Comparing Institutions for Sustainable Peace

The Challenges of Security and Justice in Postwar Societies
GIGA German Institute of Global and Area Studies

SOAS School of Oriental and African Studies

After wars have formally ended and ex-combatants have demobilised, the challenges of establishing social orders with a minimum of security and justice remain. Researchers and policy makers broadly agree on the importance of institutional arrangements to maintain peace in post-war and/or divided societies and that a functioning security and justice sector is necessary for good governance and long-term stability. It is less clear, however, exactly how this can be accomplished: are there global templates or will only local solutions succeed? Should international actors facilitate large-scale post-war programmes or are community-based approaches of peacebuilding more likely to lead to conflict transformation? Can successful institutional designs travel from one context to another?

At times, the comparison of post-conflict societies is difficult, especially the conceptualisation and operationalisation of key terms such as violence, security, justice, and peace across different contexts and according to varying theoretical and normative frameworks. Yet, when discussing these questions, crosscountry or cross-regional comparisons represent important tools, providing valuable insights into dealing with challenges of post-conflict reconstruction and violence control. This workshop aims to further the debate on conditions of sustainable peace in comparative research, focusing on institutions designed to promote security and justice in different countries and regions across the globe.

09:30 Welcome words – Nadine Ansorg and Phil Clark

09:45 to 11:00 First Panel – Potentials and pitfalls of comparative studies

Chair: Phil Clark

Sabine Kurtenbach, GIGA Hamburg: Peace, violence and security – The challenges of comparing complex phenomena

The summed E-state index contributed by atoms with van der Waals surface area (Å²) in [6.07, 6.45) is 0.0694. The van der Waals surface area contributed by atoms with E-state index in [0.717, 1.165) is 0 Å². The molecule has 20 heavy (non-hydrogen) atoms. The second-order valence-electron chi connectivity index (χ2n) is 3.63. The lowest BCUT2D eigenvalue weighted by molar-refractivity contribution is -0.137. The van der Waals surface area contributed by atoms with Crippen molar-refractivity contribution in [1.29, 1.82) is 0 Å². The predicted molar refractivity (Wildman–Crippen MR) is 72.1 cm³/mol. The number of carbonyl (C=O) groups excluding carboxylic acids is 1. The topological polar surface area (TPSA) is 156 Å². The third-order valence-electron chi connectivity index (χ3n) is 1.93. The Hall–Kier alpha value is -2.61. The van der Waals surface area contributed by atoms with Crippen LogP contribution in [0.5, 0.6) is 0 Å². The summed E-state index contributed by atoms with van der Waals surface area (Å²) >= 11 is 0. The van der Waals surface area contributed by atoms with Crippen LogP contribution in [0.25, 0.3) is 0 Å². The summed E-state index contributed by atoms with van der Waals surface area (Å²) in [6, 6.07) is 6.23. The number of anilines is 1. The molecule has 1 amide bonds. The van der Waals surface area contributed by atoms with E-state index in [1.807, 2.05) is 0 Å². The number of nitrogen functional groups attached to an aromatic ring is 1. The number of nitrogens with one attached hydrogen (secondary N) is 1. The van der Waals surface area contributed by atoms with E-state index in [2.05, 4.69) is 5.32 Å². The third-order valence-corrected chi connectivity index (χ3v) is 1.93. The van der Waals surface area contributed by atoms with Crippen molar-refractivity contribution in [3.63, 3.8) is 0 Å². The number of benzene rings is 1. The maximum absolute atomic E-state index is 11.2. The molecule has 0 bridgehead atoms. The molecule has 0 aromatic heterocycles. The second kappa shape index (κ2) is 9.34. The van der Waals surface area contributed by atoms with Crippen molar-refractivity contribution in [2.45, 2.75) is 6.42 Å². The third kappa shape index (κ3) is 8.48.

Jacob Summer, Uppsala University: Where to Begin? A Comparative Study and discussion of Top-Down vs. Bottom-Up Perspectives in Media Capacity Design in Post-Conflict Liberia and South Africa

Senija Causevic, SOAS: Structural Violence and Heritage codification: Normalisation of Social Relationships in Bosnia and Herzegovina

11:15 to 12:45 Second Panel – Transitional justice and institution-building

Chair: Nadine Ansorg

Stefan Wolff and Christalla Yakinthou, University of Birmingham: Designing robust and just political settlements: the relationship between, and effects of, transitional justice and power sharing

Elisabeth Bunselmeyer, GIGA Hamburg: Transitional Justice and Institution-Building in Postwar Societies. An analytical framework

Phil Clark, SOAS: Villagers Dealing with Village-Level Violence: Comparing Community-Based Transitional Justice Processes in the African Great Lakes

13:45 to 15:15 Third Panel – Police reform and security governance

Chair: Fiona Adamson

Franzisca Zanker, GIGA Hamburg: Mixed Messages: Efforts at Community Policing in Post-War Liberia

Nadine Ansorg, Felix Haaß, and Julia Strasheim, GIGA Hamburg: Characteristics of Intrastate War and Provisions of Post-War Policing in Peace Agreements

Jana Krause, King’s College London: Militia Leaders into ‚Peace Activists’: Networks of Violence and Informal Security Governance after Communal War in Indonesia (Ambon) and Nigeria (Jos)

15:30 to 16:45 Fourth Panel – The role of international actors

Chair: Sabine Kurtenbach

Sebastian Ziaja, University of Essex: Fuel or water to the fire? Democracy aid and political instability in Africa, 1990-2009

Dan Plesch, SOAS: The creation of sustainable peace by the United Nations Relief and Rehabilitation Administration (UNRRA), and the United Nations War Crimes Commission

public event
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